Cempaka – #18

July 12

*Cempaka (Chempahkah) are tiny, white, South and southeast Asian Magnolia flowers that have an extraordinary perfume. Men climb the big trees to pick them in the early morning when the flowers are soft and closed. This is the desirable form. When they open, their petals stiffen and curve up and back.

1. The Magnolia flowers in the market were spent. They were already starting to open up and turn brown in spots – petals broken – on the seller’s tray. They were packaged in pairs in inflated plastic bags, the bags strung together with plastic string.

2. Agus knew a place close by, three streets or so away from the market. The seller had a Magnolia tree in the yard so her flowers were always fresh, he said, and cheaper than the market, especially when prices went up around holidays. She had her tray of flowers and ready-made offerings in front of her compound.
I got down from Agus’ truck and selected 5. I gave her 10,000 rupiah. The flowers should have been 1000 each. She gave me one more flower, “so the money would be gone.”

3. You told me that even though you still love me, you also would still never choose to be with me and for awhile that was painful. I closed my eyes and didn’t talk to you as you drove. Then I decided to feel differently and to see your position not as a rejection of me but as a reiteration of the justification for my decision years ago to leave you.
You drove us to the botanical gardens.
I don’t remember whether I smelled or saw them first. Of course I wasn’t supposed to take anything but I did anyway and climbed up into the bed where the tree was planted and pulled the branch down to take the blossom I could reach. I hid it in my closed fist where l could hold it to my nose and breath its beauty in. You just watched me and smiled because it will always be the case that no one else in your life would do such a thing.

4. He was a commoner who fell in love with a high-born woman named Chandra, which means moon. He loved her so much that he stole her away and held her captive in his house but he didn’t want to force her to love him so he waited for her surrender. She understood her situation so she proposed a challenge for him. If he achieved it, she would give herself willingly.
He asked what she required him to do to win her. She said that all she wanted was that Cempaka blossom at the top of that tall tree. Did he see it? He did and started to climb.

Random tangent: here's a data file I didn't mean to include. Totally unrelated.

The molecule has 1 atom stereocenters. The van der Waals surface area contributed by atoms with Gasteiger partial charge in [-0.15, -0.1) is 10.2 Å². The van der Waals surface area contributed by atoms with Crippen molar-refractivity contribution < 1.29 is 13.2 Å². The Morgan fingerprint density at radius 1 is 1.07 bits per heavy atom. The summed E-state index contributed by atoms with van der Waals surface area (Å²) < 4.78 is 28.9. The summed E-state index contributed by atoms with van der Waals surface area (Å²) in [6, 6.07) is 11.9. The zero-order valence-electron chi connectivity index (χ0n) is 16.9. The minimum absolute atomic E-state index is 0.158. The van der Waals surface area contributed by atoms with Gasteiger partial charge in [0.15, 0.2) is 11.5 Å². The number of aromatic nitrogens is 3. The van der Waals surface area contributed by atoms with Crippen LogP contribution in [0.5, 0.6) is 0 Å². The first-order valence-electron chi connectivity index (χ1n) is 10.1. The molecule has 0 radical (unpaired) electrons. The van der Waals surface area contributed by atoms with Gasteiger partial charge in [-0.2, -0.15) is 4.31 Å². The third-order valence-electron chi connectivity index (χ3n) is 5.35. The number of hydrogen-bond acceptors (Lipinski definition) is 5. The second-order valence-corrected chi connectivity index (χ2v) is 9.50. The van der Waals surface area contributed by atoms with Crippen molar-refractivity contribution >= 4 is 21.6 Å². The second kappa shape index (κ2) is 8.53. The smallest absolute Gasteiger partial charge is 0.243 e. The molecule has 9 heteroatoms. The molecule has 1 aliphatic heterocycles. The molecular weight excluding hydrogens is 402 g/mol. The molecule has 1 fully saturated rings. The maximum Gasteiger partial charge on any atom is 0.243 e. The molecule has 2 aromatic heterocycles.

He reached a blossom and Chandra said – no, not that one. The one I want is higher. Do you see it. He could see it shining white through the branches and climbed higher. He reached the next blossom. No, it’s higher, she said. Don’t you see it above you? He did and climbed higher. Again he came to a blossom, again Chandra urged him to climb higher and he did, climbing higher and higher to fetch the Cempaka for his love. Then he came to the top of the tree and realized the flower he had seen shining through the branches was the moon and that Chandra, like the moon in the sky, was unattainable for him. In despair and shame he threw himself from the top of the tree and died. There his body was transformed into botanicals – his veins became vines, his teeth delima seeds, beeswax replaced his ears, Jasmine flowers where his nose had been, his ribs the leaf of a palm that sounds like music when it rustles. His cheeks became the flesh around the seeds of the Durian. His eyebrows became Intaran leaves, the blue water lily the glance of his eyes, its leaves replaced the membrane around his brains. His testicles were Salak fruits, an eggplant his penis. And on like that until the botanical equivalents of his body’s parts replaced him.

[This is a folk story and people who told this story knew more or fewer of the botanical equivalents to the body. What they may or may not have known was that these equivalents are used in mortuary offerings to represent the body of the deceased and also that these botanical equivalents appear in Balinese love poetry to describe beauty – the blue water lily like the glance of her eyes, her arms willowy like vines, her eyebrows perfectly curved like aintaran leaves, the half moon of her fingernails like cloves of garlic . . . ]

5. When I lived in east Bali I used to go to the narrow entrance on the east side of the market where the flower sellers sat. When I found one with Cempaka on her tray I would drop 10,000 rupiah on it. She would pick and count the flowers and hand me a bag full.

6. To wear Cempaka in your hair, select 2 or 3 strands and wrap them under one petal, over and around the stem, under the same petal, around the stem, until the strands are finished and the flower floats. It sheds its scent every time you move your head.

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